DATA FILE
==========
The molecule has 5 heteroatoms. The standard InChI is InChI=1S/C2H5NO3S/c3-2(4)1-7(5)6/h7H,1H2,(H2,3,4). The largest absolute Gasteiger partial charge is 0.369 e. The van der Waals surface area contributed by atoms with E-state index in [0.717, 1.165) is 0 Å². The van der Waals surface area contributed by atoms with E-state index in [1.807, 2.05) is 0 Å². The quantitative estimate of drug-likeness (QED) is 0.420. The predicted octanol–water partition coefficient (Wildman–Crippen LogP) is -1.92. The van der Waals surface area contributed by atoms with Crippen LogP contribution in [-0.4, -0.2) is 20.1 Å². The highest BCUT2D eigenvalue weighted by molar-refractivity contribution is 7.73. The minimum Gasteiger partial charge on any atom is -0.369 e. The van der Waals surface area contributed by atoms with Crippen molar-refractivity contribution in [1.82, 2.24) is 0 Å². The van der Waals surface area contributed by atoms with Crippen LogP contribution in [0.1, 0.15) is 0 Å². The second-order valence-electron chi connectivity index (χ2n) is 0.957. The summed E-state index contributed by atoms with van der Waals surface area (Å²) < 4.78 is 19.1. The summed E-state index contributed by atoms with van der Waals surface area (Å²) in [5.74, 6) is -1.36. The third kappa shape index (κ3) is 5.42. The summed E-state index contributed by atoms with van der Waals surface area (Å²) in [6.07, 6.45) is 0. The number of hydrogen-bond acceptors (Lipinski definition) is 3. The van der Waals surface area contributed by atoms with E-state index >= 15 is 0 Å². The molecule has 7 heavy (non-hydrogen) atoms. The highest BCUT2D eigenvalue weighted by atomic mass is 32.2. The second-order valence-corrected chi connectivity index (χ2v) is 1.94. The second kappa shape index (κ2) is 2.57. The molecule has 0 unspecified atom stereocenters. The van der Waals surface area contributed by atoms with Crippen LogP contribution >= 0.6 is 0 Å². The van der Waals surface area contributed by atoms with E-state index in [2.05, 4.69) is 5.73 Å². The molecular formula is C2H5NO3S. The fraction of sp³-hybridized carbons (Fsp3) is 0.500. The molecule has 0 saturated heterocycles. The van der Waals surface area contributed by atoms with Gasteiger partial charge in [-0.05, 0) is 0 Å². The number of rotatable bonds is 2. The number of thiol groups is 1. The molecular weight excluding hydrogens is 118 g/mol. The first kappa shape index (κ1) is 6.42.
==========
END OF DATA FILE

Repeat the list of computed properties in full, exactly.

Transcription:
The molecule has 5 heteroatoms. The standard InChI is InChI=1S/C2H5NO3S/c3-2(4)1-7(5)6/h7H,1H2,(H2,3,4). The largest absolute Gasteiger partial charge is 0.369 e. The van der Waals surface area contributed by atoms with E-state index in [0.717, 1.165) is 0 Å². The van der Waals surface area contributed by atoms with E-state index in [1.807, 2.05) is 0 Å². The quantitative estimate of drug-likeness (QED) is 0.420. The predicted octanol–water partition coefficient (Wildman–Crippen LogP) is -1.92. The van der Waals surface area contributed by atoms with Crippen LogP contribution in [-0.4, -0.2) is 20.1 Å². The highest BCUT2D eigenvalue weighted by molar-refractivity contribution is 7.73. The minimum Gasteiger partial charge on any atom is -0.369 e. The van der Waals surface area contributed by atoms with Crippen molar-refractivity contribution in [1.82, 2.24) is 0 Å². The van der Waals surface area contributed by atoms with Crippen LogP contribution in [0.1, 0.15) is 0 Å². The second-order valence-electron chi connectivity index (χ2n) is 0.957. The summed E-state index contributed by atoms with van der Waals surface area (Å²) < 4.78 is 19.1. The summed E-state index contributed by atoms with van der Waals surface area (Å²) in [5.74, 6) is -1.36. The third kappa shape index (κ3) is 5.42. The summed E-state index contributed by atoms with van der Waals surface area (Å²) in [6.07, 6.45) is 0. The number of hydrogen-bond acceptors (Lipinski definition) is 3. The van der Waals surface area contributed by atoms with E-state index >= 15 is 0 Å². The molecule has 7 heavy (non-hydrogen) atoms. The highest BCUT2D eigenvalue weighted by atomic mass is 32.2. The second-order valence-corrected chi connectivity index (χ2v) is 1.94. The second kappa shape index (κ2) is 2.57. The molecule has 0 unspecified atom stereocenters. The van der Waals surface area contributed by atoms with Crippen LogP contribution >= 0.6 is 0 Å². The van der Waals surface area contributed by atoms with E-state index in [2.05, 4.69) is 5.73 Å². The molecular formula is C2H5NO3S. The fraction of sp³-hybridized carbons (Fsp3) is 0.500. The molecule has 0 saturated heterocycles. The van der Waals surface area contributed by atoms with Gasteiger partial charge in [-0.05, 0) is 0 Å². The number of rotatable bonds is 2. The number of thiol groups is 1. The molecular weight excluding hydrogens is 118 g/mol. The first kappa shape index (κ1) is 6.42.